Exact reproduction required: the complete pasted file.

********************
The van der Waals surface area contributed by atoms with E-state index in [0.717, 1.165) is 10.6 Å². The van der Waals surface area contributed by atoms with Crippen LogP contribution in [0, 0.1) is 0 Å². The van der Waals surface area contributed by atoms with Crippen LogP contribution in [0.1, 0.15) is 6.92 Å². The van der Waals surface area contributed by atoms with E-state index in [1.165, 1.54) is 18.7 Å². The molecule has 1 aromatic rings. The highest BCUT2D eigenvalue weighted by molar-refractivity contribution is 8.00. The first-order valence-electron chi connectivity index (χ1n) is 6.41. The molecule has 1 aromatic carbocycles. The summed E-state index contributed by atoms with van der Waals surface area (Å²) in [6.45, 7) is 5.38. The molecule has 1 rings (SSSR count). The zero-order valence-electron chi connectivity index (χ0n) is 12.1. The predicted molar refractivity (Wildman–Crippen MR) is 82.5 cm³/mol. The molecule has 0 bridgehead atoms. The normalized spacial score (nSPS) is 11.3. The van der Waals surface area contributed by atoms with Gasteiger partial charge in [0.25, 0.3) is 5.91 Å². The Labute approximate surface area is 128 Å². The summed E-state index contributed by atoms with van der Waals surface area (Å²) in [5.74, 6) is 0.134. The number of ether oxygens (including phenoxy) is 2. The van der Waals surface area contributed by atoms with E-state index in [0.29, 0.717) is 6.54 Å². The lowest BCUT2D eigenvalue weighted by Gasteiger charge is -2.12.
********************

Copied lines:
The van der Waals surface area contributed by atoms with E-state index in [0.717, 1.165) is 10.6 Å². The van der Waals surface area contributed by atoms with Crippen LogP contribution in [0, 0.1) is 0 Å². The van der Waals surface area contributed by atoms with Crippen LogP contribution in [0.1, 0.15) is 6.92 Å². The van der Waals surface area contributed by atoms with E-state index in [1.165, 1.54) is 18.7 Å². The molecule has 1 aromatic rings. The highest BCUT2D eigenvalue weighted by molar-refractivity contribution is 8.00. The first-order valence-electron chi connectivity index (χ1n) is 6.41. The molecule has 1 aromatic carbocycles. The summed E-state index contributed by atoms with van der Waals surface area (Å²) in [6.45, 7) is 5.38. The molecule has 1 rings (SSSR count). The zero-order valence-electron chi connectivity index (χ0n) is 12.1. The predicted molar refractivity (Wildman–Crippen MR) is 82.5 cm³/mol. The molecule has 0 bridgehead atoms. The normalized spacial score (nSPS) is 11.3. The van der Waals surface area contributed by atoms with Gasteiger partial charge in [0.25, 0.3) is 5.91 Å². The Labute approximate surface area is 128 Å². The summed E-state index contributed by atoms with van der Waals surface area (Å²) in [5.74, 6) is 0.134. The number of ether oxygens (including phenoxy) is 2. The van der Waals surface area contributed by atoms with E-state index in [0.29, 0.717) is 6.54 Å². The lowest BCUT2D eigenvalue weighted by Gasteiger charge is -2.12.